Ottawa-based National Access Cannabis to set up Second Cup pot stores

nac-second cup
nac-second cup

Ottawa’s National Access Cannabis is staking its claim to Western Canada’s retail cannabis market with the help of coffee shop Second Cup.

The two companies announced an agreement Thursday to convert a number of Second Cup’s cafes into pot dispensaries and lounges in provinces where private retail will be permitted once the drug is legalized for recreational use later this year.

The Ottawa company will apply for licences to dispense cannabis products and work with Second Cup and applicable franchisees to construct NAC-branded stores carrying cannabis products.

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Some of those products will come from another Ottawa-based cannabis firm, CannaRoyalty, which has been rapidly building a portfolio of pot distributors in California in recent years. CannaRoyalty announced a partnership to provide products through NAC’s sales channels last month.

Conversion of any Second Cup cafes to dispensaries will be conditional on obtaining a licence from provincial regulators as well as the approval of the applicable franchisee and landlord.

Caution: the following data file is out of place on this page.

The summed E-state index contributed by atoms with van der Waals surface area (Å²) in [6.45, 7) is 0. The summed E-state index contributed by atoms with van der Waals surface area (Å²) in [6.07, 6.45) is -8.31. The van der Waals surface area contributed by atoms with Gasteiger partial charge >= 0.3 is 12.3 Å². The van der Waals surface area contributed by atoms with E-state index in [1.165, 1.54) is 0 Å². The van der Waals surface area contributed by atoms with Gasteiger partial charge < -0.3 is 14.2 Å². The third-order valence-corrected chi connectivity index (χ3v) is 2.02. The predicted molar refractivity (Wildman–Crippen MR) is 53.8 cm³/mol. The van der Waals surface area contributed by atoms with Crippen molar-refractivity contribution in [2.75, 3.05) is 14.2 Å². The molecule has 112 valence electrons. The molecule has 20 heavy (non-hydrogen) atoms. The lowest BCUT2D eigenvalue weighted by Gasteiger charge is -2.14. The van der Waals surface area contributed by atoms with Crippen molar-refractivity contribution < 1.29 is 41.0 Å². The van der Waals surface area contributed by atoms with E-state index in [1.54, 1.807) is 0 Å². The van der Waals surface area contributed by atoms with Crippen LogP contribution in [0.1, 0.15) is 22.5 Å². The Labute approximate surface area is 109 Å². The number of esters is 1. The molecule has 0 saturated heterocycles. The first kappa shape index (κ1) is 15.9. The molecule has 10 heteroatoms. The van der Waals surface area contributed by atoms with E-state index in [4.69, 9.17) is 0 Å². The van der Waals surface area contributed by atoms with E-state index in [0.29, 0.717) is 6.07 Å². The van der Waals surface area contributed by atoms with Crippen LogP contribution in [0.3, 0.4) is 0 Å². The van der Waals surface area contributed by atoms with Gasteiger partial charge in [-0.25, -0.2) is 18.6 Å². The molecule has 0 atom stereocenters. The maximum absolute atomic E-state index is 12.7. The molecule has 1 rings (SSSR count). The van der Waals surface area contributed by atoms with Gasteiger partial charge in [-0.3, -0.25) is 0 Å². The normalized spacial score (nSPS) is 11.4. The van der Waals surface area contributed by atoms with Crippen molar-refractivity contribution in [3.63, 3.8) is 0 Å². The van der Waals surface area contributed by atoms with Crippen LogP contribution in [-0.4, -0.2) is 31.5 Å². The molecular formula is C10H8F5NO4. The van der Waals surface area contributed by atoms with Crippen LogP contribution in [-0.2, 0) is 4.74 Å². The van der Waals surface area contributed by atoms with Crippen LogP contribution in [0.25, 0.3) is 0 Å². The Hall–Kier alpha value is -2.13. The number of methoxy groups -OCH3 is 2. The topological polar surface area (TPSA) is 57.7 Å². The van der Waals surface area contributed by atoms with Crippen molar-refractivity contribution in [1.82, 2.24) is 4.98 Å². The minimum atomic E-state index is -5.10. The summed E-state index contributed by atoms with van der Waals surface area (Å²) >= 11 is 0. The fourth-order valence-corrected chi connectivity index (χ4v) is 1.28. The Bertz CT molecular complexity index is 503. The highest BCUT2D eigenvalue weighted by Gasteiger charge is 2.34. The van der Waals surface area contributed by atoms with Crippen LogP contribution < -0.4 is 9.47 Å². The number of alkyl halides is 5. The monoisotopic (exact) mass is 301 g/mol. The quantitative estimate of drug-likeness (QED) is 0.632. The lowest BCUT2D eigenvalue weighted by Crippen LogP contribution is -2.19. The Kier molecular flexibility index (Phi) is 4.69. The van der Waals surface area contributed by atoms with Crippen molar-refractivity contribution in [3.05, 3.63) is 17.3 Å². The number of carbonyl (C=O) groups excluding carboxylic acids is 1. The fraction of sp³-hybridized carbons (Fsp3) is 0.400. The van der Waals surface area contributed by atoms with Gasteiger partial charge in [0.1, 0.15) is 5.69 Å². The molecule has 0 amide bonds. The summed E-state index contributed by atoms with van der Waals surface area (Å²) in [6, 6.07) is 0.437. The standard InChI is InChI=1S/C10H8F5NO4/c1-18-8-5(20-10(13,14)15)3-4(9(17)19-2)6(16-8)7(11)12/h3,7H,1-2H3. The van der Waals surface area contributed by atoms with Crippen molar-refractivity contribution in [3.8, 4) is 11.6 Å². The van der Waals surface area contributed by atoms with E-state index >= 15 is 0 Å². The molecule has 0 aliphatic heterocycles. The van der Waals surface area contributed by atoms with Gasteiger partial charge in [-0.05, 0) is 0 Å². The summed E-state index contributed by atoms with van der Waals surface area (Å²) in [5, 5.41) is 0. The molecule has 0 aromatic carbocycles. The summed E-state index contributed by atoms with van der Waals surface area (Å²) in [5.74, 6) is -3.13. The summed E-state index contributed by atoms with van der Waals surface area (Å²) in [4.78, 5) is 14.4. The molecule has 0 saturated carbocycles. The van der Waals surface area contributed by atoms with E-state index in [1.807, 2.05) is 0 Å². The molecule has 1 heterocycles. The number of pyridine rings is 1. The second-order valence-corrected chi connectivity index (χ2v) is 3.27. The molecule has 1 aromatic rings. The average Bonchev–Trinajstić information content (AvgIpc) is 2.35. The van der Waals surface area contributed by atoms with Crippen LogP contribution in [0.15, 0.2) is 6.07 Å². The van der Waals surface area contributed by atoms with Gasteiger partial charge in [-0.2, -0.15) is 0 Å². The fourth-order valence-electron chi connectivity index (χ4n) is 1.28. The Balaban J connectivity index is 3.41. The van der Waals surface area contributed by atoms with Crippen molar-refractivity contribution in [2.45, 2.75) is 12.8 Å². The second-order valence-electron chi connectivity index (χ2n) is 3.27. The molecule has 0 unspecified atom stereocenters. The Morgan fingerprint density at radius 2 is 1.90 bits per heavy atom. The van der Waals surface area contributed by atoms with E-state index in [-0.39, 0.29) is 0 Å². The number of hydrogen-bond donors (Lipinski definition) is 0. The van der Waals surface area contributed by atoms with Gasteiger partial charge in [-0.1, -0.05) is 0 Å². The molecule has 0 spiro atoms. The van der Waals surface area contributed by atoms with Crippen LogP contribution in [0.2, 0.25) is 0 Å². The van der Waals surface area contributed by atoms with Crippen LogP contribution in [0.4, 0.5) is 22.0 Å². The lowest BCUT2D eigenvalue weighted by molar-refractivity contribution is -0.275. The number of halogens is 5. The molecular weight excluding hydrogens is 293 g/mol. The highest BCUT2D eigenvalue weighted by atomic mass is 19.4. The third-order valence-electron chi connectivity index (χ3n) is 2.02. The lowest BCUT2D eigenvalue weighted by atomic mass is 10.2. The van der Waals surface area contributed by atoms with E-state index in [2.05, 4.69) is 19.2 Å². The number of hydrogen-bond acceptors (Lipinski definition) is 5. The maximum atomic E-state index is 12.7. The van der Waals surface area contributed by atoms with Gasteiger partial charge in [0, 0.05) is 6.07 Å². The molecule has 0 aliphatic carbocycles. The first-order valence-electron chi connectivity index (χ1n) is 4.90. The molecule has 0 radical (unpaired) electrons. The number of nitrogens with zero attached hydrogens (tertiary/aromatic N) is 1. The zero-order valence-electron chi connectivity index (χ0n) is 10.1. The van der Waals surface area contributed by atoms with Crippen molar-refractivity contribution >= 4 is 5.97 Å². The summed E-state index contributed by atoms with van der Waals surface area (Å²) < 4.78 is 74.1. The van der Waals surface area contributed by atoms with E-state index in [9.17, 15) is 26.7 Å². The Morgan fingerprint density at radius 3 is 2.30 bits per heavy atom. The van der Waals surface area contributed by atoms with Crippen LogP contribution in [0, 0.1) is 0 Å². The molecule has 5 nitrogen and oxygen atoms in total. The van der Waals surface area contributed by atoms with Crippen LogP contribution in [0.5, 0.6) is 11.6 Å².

Though the deadline for federal legislation has shifted, once recreational cannabis is legal, private operators with appropriate licences will be able to sell pot products in provinces including British Columbia, Alberta, Saskatchewan and Manitoba. NAC is already among the organizations selected by Manitoba’s government to handle retail sales of recreational pot once legal.

Cannabis lounges won’t yet be coming to any of Second Cup’s Ottawa locations, however. Ontario, Quebec, New Brunswick and Prince Edward Island will only sell cannabis and adjacent products in outlets run by their provincial liquor commissions.

NAC chief executive Mark Goliger said Thursday the deal with Second Cup “allows us to quickly expand our footprint in proven high-traffic retail locations across Canada.”

Second Cup, which has more than 300 cafes across the country, has seen a slowdown in sales. Same-store sales were down 0.2 per cent in 2017, Second Cup said in February. For the 2017 financial year, Canada’s second-largest specialty coffee retailer reported adjusted net income of $110,000, an improvement from the $975,000 loss it reported in the previous year.

Second Cup CEO Garry Macdonald said Thursday that in addition to the agreement with NAC, it remains focused on “growing our Second Cup brand and sales through continued product innovation and expanding our network across Canada.”

“This strategic relationship provides Second Cup with a great opportunity to leverage our select real estate assets to increase value for shareholders and franchisee partners,” said Macdonald in a statement.

As well, NAC has issued to Second Cup warrants to purchase five million common shares of the company at an exercise price of 91 cents per share. The warrants expire in April 2023.

– With reporting by OBJ staff

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